Sociology | Psychology |… Toward a Science of Phenomena

  • Wolff-Michael Roth
Chapter
Part of the Cultural Studies of Science Education book series (CSSE, volume 2)

Abstract

During the late 1980s, having done (neo-) Piagetian and information processing research before, I found radical constructivism and its individualist approach to theorize knowing and learning very fruitful. Soon thereafter, however, when analyzing classroom videotapes featuring students working together on problems, the limits of an individualist approach to thinking and learning became to be apparent to me. In 1992, I published what probably was the first science education paper on the social construction of knowledge in science classrooms (Roth and Roychoudhury 1992). Despite other work on the social construction of knowledge, however, science education remained in the grip of theories that focus on the individual (mind) as the unit of analysis. Even those scholars who used discourse analysis, cultural studies, and Bakhtin’s dialogism as frameworks for understanding events in science classrooms continued to make attributions to individuals and therefore subordinated the new approaches to psychological (constructivist) ways of thinking about knowing.

Following an invitation by Ken Tobin, Yew Jin Lee, SungWon Hwang and I published a piece in which we show how conceptions are the result of complex processes that could not without many presuppositions attributed to individuals, though the current canon in science education does in fact make such attributions (Roth et al. 2008). I also published a review article, in which I show how one arrives at very different attributions for the origin of conceptions and conceptual change if one were to take a discursive psychological perspective (Roth 2008). Both of my articles took a cultural perspective as their starting point, asking at their outset questions that go something like “What does it take to develop a science of misconceptions given a starting point where there is no (psychological, sociological) science?” Yet, rather than leading to the rethinking of traditional positions, the two pieces caused some stomach upsets among those who have invested their lives’ work in the development of conceptual change. It was Ken Tobin’s idea to make the question of a reunification of sociological and psychological perspectives the focus of the Second Springer Forum held in New York at the Graduate Center of the City University of New York. The participants were invited to think about how to organize a reunification of the two very different approaches to knowing and learning in science.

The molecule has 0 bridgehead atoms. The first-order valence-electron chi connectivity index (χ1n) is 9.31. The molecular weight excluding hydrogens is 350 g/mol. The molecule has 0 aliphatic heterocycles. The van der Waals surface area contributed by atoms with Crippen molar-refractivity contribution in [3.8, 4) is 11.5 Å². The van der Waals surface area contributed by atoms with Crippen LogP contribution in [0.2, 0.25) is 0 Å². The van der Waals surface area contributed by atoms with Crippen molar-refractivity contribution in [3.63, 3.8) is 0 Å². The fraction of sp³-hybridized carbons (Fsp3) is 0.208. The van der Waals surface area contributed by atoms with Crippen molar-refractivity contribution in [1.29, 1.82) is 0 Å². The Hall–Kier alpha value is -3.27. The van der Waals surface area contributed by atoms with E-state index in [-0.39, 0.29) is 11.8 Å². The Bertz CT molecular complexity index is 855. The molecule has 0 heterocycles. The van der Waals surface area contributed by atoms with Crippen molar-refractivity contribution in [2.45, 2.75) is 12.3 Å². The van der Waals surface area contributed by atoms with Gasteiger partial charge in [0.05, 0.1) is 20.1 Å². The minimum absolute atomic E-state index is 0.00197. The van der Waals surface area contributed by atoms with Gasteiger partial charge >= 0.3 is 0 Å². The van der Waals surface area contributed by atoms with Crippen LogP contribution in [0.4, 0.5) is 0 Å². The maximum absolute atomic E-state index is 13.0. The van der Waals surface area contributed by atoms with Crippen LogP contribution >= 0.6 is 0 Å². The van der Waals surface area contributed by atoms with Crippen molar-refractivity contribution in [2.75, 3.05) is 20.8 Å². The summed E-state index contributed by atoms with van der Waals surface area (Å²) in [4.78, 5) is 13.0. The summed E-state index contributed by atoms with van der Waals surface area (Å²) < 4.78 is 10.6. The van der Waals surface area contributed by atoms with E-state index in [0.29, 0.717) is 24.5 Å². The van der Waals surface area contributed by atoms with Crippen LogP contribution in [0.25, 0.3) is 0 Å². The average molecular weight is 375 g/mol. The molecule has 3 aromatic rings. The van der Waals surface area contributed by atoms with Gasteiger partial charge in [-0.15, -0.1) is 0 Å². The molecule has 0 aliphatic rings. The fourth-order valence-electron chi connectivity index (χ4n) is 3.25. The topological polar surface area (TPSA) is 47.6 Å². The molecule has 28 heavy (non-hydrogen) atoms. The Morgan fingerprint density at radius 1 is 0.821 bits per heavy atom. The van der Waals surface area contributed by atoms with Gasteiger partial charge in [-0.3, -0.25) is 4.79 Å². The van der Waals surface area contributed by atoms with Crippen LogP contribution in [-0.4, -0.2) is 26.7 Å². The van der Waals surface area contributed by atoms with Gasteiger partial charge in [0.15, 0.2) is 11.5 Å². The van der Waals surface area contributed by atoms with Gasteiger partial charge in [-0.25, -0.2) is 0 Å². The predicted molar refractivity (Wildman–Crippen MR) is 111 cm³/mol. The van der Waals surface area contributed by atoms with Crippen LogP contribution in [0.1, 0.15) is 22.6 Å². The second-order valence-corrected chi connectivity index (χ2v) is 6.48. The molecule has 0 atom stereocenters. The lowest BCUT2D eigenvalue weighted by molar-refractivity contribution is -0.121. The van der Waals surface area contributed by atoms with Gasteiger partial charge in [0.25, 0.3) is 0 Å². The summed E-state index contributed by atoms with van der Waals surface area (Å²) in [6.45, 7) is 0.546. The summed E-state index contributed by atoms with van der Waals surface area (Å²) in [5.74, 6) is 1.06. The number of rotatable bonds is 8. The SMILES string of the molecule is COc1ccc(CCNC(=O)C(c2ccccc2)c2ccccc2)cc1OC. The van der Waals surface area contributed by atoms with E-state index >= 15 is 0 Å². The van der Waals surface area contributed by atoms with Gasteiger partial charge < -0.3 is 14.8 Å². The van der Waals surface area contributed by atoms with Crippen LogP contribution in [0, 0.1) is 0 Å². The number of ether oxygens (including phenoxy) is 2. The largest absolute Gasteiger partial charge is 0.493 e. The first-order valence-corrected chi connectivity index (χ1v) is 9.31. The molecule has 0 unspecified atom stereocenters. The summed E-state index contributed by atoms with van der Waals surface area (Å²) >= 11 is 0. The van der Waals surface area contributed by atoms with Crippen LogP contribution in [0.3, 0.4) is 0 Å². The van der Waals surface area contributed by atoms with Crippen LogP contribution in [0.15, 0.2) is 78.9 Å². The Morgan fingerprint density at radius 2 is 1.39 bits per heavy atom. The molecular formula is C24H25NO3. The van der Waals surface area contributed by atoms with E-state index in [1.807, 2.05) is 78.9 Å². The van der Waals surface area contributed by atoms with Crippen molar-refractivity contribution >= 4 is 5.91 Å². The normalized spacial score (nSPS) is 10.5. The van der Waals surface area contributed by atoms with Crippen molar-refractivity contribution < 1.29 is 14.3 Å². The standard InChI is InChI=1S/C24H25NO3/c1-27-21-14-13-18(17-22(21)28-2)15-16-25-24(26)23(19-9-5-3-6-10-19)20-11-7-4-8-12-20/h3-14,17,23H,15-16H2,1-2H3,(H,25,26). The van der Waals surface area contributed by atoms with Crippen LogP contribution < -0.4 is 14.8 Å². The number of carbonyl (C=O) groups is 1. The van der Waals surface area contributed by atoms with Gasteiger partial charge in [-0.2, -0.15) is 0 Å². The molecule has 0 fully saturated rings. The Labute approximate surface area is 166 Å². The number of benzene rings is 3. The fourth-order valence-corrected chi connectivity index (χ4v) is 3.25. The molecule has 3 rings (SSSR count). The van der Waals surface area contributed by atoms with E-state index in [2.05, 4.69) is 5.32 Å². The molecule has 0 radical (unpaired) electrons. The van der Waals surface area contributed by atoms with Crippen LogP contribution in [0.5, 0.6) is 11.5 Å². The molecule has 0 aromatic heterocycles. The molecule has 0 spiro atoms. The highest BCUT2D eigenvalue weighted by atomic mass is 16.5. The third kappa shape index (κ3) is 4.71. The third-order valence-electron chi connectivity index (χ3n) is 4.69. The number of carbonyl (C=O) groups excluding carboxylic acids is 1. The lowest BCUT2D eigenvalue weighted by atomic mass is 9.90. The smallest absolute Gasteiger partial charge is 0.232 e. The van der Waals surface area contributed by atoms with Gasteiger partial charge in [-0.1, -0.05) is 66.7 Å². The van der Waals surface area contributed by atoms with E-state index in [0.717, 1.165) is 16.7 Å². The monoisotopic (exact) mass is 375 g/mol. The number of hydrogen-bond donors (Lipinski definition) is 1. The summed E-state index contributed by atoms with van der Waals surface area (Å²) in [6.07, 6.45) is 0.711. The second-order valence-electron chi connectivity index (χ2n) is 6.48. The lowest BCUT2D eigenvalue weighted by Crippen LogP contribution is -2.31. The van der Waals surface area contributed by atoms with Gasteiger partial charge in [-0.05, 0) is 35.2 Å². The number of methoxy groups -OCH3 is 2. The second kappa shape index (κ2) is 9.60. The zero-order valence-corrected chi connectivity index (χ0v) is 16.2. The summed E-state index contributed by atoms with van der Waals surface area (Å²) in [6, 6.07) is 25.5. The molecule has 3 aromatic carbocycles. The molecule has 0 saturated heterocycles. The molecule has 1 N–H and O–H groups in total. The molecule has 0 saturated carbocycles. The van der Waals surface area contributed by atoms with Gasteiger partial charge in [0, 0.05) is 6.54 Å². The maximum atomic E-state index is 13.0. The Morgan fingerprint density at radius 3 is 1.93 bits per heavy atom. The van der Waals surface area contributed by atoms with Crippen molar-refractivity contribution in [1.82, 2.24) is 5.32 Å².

Keywords

Science Education Conceptual Change Blind Spot African American Student Science Education Research 
These keywords were added by machine and not by the authors. This process is experimental and the keywords may be updated as the learning algorithm improves.

References

  1. Bakhtin, M.M. (1984). Rabelais and his world. Bloomington, IN: Indiana University Press.Google Scholar
  2. Bakhtin, M.M. (1986). Speech genres and other late essays. Austin, TX: University of Texas Press.Google Scholar
  3. Bakhtin, M. M. [Vološinov, V.N.] (1973). Marxism and the philosophy of language. Cambridge, MA: Harvard University Press.Google Scholar
  4. Bateson, G. (1972). Steps to an ecology of mind: A revolutionary approach to man’s understanding of himself. New York: Ballantine.Google Scholar
  5. Bourdieu, P. (1992). The practice of reflexiveReflexivity sociology (The Paris workshop). In P. Bourdieu & L.J.D. Wacquant, An invitation to reflexive sociology (pp. 216–260). Chicago, IL: University of Chicago Press.Google Scholar
  6. Collins, R. (2004). Interaction ritual chains. Princeton, NJ: Princeton University Press.Google Scholar
  7. Derrida, J. (1967). L’écriture et la différance. Paris: Seuil.Google Scholar
  8. Derrida, J. (1972). Marges de la philosophie. Paris: Les Éditions de Minuit.Google Scholar
  9. Durkheim, É. (1894). Les règles de la méthode sociologique. Paris: Les Presses Universitaires de France.Google Scholar
  10. Garfinkel, H. (1996). Ethnomethodology’s program. Social Psychology Quarterly, 59, 5–21.CrossRefGoogle Scholar